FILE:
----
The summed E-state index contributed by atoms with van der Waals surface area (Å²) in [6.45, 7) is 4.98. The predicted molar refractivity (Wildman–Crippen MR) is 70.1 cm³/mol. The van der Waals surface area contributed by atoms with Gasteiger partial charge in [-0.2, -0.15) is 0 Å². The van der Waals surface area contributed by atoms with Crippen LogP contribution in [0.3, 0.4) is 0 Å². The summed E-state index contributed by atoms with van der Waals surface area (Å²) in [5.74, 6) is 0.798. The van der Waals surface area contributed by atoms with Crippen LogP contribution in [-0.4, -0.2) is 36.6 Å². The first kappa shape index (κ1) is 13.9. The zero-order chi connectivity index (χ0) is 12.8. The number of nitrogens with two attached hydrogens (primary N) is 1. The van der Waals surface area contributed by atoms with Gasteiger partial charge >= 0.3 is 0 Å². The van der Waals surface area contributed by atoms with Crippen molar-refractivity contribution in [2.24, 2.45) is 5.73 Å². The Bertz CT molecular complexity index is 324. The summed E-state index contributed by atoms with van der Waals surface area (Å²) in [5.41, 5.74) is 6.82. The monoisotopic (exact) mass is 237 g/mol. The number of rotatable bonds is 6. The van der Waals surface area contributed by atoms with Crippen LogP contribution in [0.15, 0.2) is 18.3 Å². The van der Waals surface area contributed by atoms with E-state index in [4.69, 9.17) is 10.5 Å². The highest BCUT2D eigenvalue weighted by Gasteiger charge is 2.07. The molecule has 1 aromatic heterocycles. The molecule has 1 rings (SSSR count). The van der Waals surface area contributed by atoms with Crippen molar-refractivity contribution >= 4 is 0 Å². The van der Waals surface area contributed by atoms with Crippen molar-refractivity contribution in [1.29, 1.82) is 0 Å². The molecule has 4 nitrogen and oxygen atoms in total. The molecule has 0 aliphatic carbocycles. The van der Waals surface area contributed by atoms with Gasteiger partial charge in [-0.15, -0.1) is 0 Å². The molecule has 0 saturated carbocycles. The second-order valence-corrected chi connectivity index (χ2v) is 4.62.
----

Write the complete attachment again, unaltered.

The summed E-state index contributed by atoms with van der Waals surface area (Å²) in [6.45, 7) is 4.98. The predicted molar refractivity (Wildman–Crippen MR) is 70.1 cm³/mol. The van der Waals surface area contributed by atoms with Gasteiger partial charge in [-0.2, -0.15) is 0 Å². The van der Waals surface area contributed by atoms with Crippen LogP contribution in [0.3, 0.4) is 0 Å². The summed E-state index contributed by atoms with van der Waals surface area (Å²) in [5.74, 6) is 0.798. The van der Waals surface area contributed by atoms with Crippen LogP contribution in [-0.4, -0.2) is 36.6 Å². The first kappa shape index (κ1) is 13.9. The zero-order chi connectivity index (χ0) is 12.8. The number of nitrogens with two attached hydrogens (primary N) is 1. The van der Waals surface area contributed by atoms with Gasteiger partial charge >= 0.3 is 0 Å². The van der Waals surface area contributed by atoms with Crippen molar-refractivity contribution in [2.24, 2.45) is 5.73 Å². The Bertz CT molecular complexity index is 324. The summed E-state index contributed by atoms with van der Waals surface area (Å²) in [5.41, 5.74) is 6.82. The monoisotopic (exact) mass is 237 g/mol. The number of rotatable bonds is 6. The van der Waals surface area contributed by atoms with Crippen LogP contribution in [0.15, 0.2) is 18.3 Å². The van der Waals surface area contributed by atoms with E-state index in [4.69, 9.17) is 10.5 Å². The highest BCUT2D eigenvalue weighted by Gasteiger charge is 2.07. The molecule has 1 aromatic heterocycles. The molecule has 1 rings (SSSR count). The van der Waals surface area contributed by atoms with Crippen molar-refractivity contribution >= 4 is 0 Å². The van der Waals surface area contributed by atoms with Crippen molar-refractivity contribution in [1.29, 1.82) is 0 Å². The molecule has 4 nitrogen and oxygen atoms in total. The molecule has 0 aliphatic carbocycles. The van der Waals surface area contributed by atoms with Gasteiger partial charge in [-0.15, -0.1) is 0 Å². The molecule has 0 saturated carbocycles. The second-order valence-corrected chi connectivity index (χ2v) is 4.62.